You mentioned that you met her over twenty years ago. How did you two meet?

I met her in 1981 in my hometown of Philadelphia. It was just a different world back then. Celebrities had bodyguards, but if you were a member of Liza’s fan club, you knew who the people were around her and could send a note backstage. I sent a note and her assistant said “Sure, you can see her before the show,” which I had found interesting, instead of after the show. I got to see Liza become Liza at her make-up table. I got to see her become Liza with a Z! She couldn’t have been nicer, or warmer, or more open, and made me feel so comfortable and relaxed. She has this incredible and rare reputation for being so approachable and so down to earth. She really loves her fans as much, or more, if that’s possible, as they love her. Most celebrities have an arm’s length relationship at best, and that’s not Liza’s stance at all. She’s truly very grateful for the people who support her work. I wound up back at the theater every night that week she was there. We’ve kept in touch, and have over the years. I started doing things professionally involving her work and her mom’s work, and she has been very pleased with the things I have done, such as the DVD’s of Judy’s TV series, and the CD of Judy’s legendary Carnegie Hall concert, which was presented in full for the first time in 2002. She continues to be supportive and generous… she’s just Liza! I remember one night a few years ago at the Palace Theater when she was doing Minnelli on Minnelli, she was staying backstage and signing all of these things for fans. I had to say to her, ”This is so you,” and she said, “What do you mean?” I said, “It’s late and you’ve done a show and here you are doing all of this,” and she said, “Well, that’s my job.” I think that really says so much about her.

I have to ask, did your fascination with Liza begin with her mother Judy Garland, or is your fascination isolated to just Liza herself?

Well, that’s how I learned about her. I didn’t really make the connection that this woman had a great career of her own until I started seeing her on TV. I know this is going to sound odd, but I never make the connection between Judy and Liza. I see them as separate entities. As far as Liza goes, I guess I was about thirteen and started seeing her more frequently on TV, and the first film of hers I saw was Lucky Lady and that actually floored me. I know a lot of people are not thrilled with that film but I enjoyed it and thought she gave a wonderful performance. Most people know her as Sally Bowles (Cabaret), but I was just floored by her talent and started buying her records. I think the first time I saw her perform live was January 1977 at the Latin Casino and I was hooked.

Some people call your “fascination” an obsession. What would you say to those people?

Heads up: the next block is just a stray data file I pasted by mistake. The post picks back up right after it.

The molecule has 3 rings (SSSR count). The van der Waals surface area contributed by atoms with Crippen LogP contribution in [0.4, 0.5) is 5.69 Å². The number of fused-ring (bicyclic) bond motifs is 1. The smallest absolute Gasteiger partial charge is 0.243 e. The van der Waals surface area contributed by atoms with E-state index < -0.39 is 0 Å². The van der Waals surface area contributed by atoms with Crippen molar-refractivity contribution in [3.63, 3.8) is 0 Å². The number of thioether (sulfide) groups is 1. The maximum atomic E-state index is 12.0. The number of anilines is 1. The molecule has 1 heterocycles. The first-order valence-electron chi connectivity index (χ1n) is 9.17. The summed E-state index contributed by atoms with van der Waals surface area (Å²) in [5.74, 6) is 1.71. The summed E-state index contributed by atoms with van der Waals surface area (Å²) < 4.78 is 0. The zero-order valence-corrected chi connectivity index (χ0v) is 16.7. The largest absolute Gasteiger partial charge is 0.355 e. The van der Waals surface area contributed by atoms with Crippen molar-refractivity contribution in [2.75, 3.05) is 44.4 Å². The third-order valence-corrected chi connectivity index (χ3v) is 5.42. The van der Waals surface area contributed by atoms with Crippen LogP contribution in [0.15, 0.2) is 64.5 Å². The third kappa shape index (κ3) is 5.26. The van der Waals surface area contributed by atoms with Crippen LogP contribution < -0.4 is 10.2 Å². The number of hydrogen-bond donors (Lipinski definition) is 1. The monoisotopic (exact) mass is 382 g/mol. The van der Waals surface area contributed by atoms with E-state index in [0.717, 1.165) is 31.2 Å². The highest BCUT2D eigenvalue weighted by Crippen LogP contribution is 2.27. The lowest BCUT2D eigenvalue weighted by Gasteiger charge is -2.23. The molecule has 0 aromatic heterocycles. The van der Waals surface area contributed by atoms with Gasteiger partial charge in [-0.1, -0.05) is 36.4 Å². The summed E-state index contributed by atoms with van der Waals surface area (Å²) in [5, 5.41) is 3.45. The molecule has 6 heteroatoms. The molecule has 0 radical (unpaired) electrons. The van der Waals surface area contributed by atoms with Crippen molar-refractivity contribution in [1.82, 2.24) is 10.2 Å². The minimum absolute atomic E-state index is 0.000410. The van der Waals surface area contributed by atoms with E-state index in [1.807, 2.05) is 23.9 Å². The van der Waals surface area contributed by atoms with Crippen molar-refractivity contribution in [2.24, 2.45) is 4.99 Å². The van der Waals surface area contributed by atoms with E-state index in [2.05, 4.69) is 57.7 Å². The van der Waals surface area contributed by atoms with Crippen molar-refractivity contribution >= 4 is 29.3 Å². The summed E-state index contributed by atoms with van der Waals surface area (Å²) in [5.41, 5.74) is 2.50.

Well, if it’s something that becomes the only thing in your life, then I might be worried. I’m sure there have been times when that has been the case, especially when we’re younger. As I said, I started liking Liza when I was about thirteen, so I think it’s normal when a person’s idol becomes “it” for them. But hopefully, people grow up and meet people and have a life and relationships and family and work, and it becomes a part of your life instead of your entire life. I’ve been blessed that I’ve been able to make my passion my vocation. I’ve been able to make things happen professionally that I’ve wanted to see happen. I questioned, “Why isn’t there a full-length production of Judy’s Carnegie Hall concert?” So, I made it happen. “Why aren’t Judy’s TV shows out on DVD?” So, I helped make that happen. The same with Liza and this book. “Why don’t people see that her life is about her art, and not trials and tribulations, the Oscar-winning legend?” It’s because the media only likes to focus on the negative aspects of some people’s lives, never positive. The glass is more than half full when it comes to Liza, but the public needs to be reminded. I hope that this book is a great reminder to the talent that Liza is. Forget about the tabloids and celebrate the artistry of, I think, the greatest talent that we have.

How long have you worked on this book?

I started this right after my Judy book came out in the summer of 2002. So, two years ago. My agent asked me, “What do you think you should do next?” She said, “Liza would be a natural.” I said, “Yes, but I would love to do something positive that would celebrate her career.” Of course she said, “I don’t know if a publisher would be interested. They would want it to be the sensationalistic aspects of her life, because that’s what sells books. She discovered that the Citadel Press had been doing this series on “Scrapbooks,” and I thought, this is exactly what I wanted to do. My agent approached them and they really loved the idea. It only took about four months to do the actual writing, but I had been researching her for years. We ended up with about 70,000 words and over 200 images, most of which have never been seen before, which are also in color. This is a full color book.

Where did you obtain all of the photographs?

A lot of them are from my archives. There were so many fans that have been so generous. Once I sent the word out about the book, I ended up getting huge boxes of things from fans! There are also some photo agencies that we licensed some photos from. I really got the best of what was out there. I’m sure I looked at least a couple of thousand of images and cut it down to 263 eventually.

Are there mentions and photographs of Liza’s marriage to David Gest? If so, how does she feel about that?